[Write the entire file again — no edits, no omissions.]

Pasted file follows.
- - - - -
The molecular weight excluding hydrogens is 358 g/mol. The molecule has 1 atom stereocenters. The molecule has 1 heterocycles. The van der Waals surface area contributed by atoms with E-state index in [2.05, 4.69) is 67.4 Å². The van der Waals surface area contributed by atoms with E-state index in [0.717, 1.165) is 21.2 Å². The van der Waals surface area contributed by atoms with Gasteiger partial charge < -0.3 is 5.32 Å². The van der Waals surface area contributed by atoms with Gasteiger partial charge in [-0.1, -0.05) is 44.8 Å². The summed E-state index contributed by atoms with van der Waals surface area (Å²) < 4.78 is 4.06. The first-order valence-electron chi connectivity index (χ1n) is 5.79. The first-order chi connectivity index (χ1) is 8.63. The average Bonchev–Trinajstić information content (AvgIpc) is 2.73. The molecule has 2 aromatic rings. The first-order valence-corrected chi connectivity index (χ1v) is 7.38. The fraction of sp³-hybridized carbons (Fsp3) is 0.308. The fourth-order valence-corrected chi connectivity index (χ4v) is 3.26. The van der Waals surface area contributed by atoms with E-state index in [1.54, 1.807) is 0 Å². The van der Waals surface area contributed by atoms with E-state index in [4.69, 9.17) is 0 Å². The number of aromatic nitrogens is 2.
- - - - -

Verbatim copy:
The molecular weight excluding hydrogens is 358 g/mol. The molecule has 1 atom stereocenters. The molecule has 1 heterocycles. The van der Waals surface area contributed by atoms with E-state index in [2.05, 4.69) is 67.4 Å². The van der Waals surface area contributed by atoms with E-state index in [0.717, 1.165) is 21.2 Å². The van der Waals surface area contributed by atoms with Gasteiger partial charge < -0.3 is 5.32 Å². The van der Waals surface area contributed by atoms with Gasteiger partial charge in [-0.1, -0.05) is 44.8 Å². The summed E-state index contributed by atoms with van der Waals surface area (Å²) < 4.78 is 4.06. The first-order valence-electron chi connectivity index (χ1n) is 5.79. The first-order chi connectivity index (χ1) is 8.63. The average Bonchev–Trinajstić information content (AvgIpc) is 2.73. The molecule has 2 aromatic rings. The first-order valence-corrected chi connectivity index (χ1v) is 7.38. The fraction of sp³-hybridized carbons (Fsp3) is 0.308. The fourth-order valence-corrected chi connectivity index (χ4v) is 3.26. The van der Waals surface area contributed by atoms with E-state index in [1.54, 1.807) is 0 Å². The van der Waals surface area contributed by atoms with E-state index in [4.69, 9.17) is 0 Å². The number of aromatic nitrogens is 2.